None of that means we should be advocating for fully open borders, Krugman made pains to note. But it suggests that the U.S. economy has a long way yet to go before the supply of workers becomes too much to handle.

As Apollo Chief Economist Torsten Slok wrote recently, the native-born workforce in the U.S. still has about 5 million “missing workers”—including people who died during the pandemic—as well as the missing growth after it. 

“These 5 million missing workers are the reason why the labor market is tight and why wage inflation is likely to remain elevated,” Slok wrote. “Put differently, there is still plenty of room for job growth.”

University of Kansas professor Misty Heggeness has developed a Taylor Swift curriculum called Swiftynomics 101 to teach economics using the pop star's impact on the NFL's business. This curriculum analyzes the economic effects of Taylor Swift's relationship with Kansas City Chiefs tight end Travis Kelce. The idea was suggested by Lynn MacDonald, an economics professor at St. Cloud State University Center for Economic Education.

The curriculum uses the Swift-NFL case study to explain the Theory of the Firm and delve into the economics of discrimination. It discusses how Swift’s presence at Chiefs games has boosted viewership and increased interest among young women and Gen Z, resulting in valuable brand marketing for the NFL. Attracting younger fans is vital for the NFL's future as Gen Z is less interested in traditional sports.

The curriculum's first lesson revolves around the Theory of the Firm, emphasizing how businesses aim to maximize profits, sometimes through decisions that may have long-term effects such as cultivating a new generation of customers or fans. These lessons are valuable for economics students, showcasing real-life applications of economic concepts.

While Swift's involvement has been beneficial for the NFL, there have been criticisms from some core football fans and anti-Swift groups. This criticism can also be used to teach students about the economics of discrimination and its intersection with gender, economics, and the workplace.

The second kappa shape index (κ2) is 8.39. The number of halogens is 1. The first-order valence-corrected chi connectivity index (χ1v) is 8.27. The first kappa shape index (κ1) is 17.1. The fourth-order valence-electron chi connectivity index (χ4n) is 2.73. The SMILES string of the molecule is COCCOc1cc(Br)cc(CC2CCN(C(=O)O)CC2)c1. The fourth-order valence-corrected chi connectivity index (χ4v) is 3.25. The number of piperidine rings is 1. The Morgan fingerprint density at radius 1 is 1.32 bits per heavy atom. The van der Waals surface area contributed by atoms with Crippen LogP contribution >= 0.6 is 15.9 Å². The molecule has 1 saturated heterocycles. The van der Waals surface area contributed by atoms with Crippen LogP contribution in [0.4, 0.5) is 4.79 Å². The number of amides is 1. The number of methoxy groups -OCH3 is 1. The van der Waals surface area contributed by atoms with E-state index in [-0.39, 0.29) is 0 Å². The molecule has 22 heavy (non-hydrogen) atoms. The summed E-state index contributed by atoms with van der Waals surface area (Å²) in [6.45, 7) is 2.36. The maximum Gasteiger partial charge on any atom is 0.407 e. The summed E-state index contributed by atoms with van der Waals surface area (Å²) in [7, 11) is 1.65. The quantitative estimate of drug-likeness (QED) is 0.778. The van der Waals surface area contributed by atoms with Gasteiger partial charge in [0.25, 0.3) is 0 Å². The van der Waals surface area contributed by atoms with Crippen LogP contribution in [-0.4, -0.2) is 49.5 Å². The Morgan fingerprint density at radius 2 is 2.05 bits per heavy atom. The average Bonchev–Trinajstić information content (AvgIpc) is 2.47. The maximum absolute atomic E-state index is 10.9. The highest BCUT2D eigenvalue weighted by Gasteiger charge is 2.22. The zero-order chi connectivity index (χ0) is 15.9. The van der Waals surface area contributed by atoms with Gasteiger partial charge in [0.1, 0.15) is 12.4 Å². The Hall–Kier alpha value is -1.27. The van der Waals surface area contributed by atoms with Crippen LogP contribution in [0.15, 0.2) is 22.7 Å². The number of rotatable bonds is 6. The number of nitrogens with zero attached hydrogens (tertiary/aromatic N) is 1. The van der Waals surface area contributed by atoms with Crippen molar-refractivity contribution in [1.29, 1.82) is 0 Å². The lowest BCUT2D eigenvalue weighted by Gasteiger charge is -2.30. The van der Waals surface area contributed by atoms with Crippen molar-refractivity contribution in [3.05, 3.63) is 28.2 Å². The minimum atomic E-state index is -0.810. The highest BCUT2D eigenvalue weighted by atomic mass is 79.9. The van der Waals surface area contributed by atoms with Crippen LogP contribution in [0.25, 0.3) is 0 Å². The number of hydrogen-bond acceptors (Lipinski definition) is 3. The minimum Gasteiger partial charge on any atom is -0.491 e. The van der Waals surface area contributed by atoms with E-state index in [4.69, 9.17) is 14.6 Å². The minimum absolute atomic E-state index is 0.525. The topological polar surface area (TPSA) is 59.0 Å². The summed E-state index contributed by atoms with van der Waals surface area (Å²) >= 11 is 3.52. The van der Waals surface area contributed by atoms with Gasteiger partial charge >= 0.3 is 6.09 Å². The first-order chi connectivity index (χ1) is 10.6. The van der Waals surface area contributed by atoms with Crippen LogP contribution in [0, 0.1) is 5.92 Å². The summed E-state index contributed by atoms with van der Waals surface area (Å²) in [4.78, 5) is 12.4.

The Taylor Swift curriculum serves to show students that economics can be interesting and relevant by incorporating subjects that they care about, thus altering their perception of the subject.  

Lyft (LYFT.O), opens new tab said on Tuesday the company will guarantee weekly earnings for drivers, a first in the U.S. ride-hailing industry dominated by larger rival Uber Technologies (UBER.N), opens new tab, in a move to lure more drivers to its platform.
The ride-hailing market has largely been a duopoly between Lyft and Uber in the United States, with the former that owns a roughly 30% market share locked in fierce competition with the rival for riders as well as drivers.
Last year about 15% of Lyft drivers across the United States earned less than 70% of what riders paid, after external fees, but Lyft assured to pay the difference if drivers made below 70% at the end of a week.
"We think hopefully it will get more drivers driving for Lyft, but also just make the whole sector stronger," CEO David Risher told Reuters in an interview.
Late last year, Uber and Lyft agreed to pay $328 million to settle allegations that the companies withheld wages from drivers and did not provide paid sick leave in New York state.
Investors believe that the ride-hailing sector is set to see robust demand, however, the supply of drivers may vary due to a variety of factors such as the economy and wages, among others.
"We have more drivers now than we've had, I think, since the middle of 2019. It's strong and I tell you what, it's getting even stronger," Risher said.
While the move could pile up costs, the action was well within Lyft's plan for the year, Risher said. The cost savings from restructuring last year were in part to ensure the company could afford to guarantee "drivers got their fair share," he added.
Lyft also announced other actions to improve transparency such as allowing drivers to see the split between them, the company, and external fees on the app.
It also said drivers could earn more on scheduled rides, making extra bucks for the time they may spend waiting, and those offering 50 rides in an electric vehicle a week, will earn an extra $100 between Feb. 12 and July 1.
When stars returned to the red carpet in early January after two bruising strikes to celebrate the success of “Oppenheimer” and “Succession,” one existential threat above all was on everyone’s mind: Hollywood is shrinking.
The era of “peak TV,” is over, said 17 entertainment business executives, agents, and bankers who spoke with Reuters. From fewer original series and movies to greater scrutiny of budgets and a further squeeze on movie theater profits, people who call the shots said the television and film industries are adjusting to sober economic realities.
“The great contraction is upon us,” said one veteran television executive, speaking on condition of anonymity. “I think there will be a significant retrenchment in the quantity of content, and the amount spent on content.”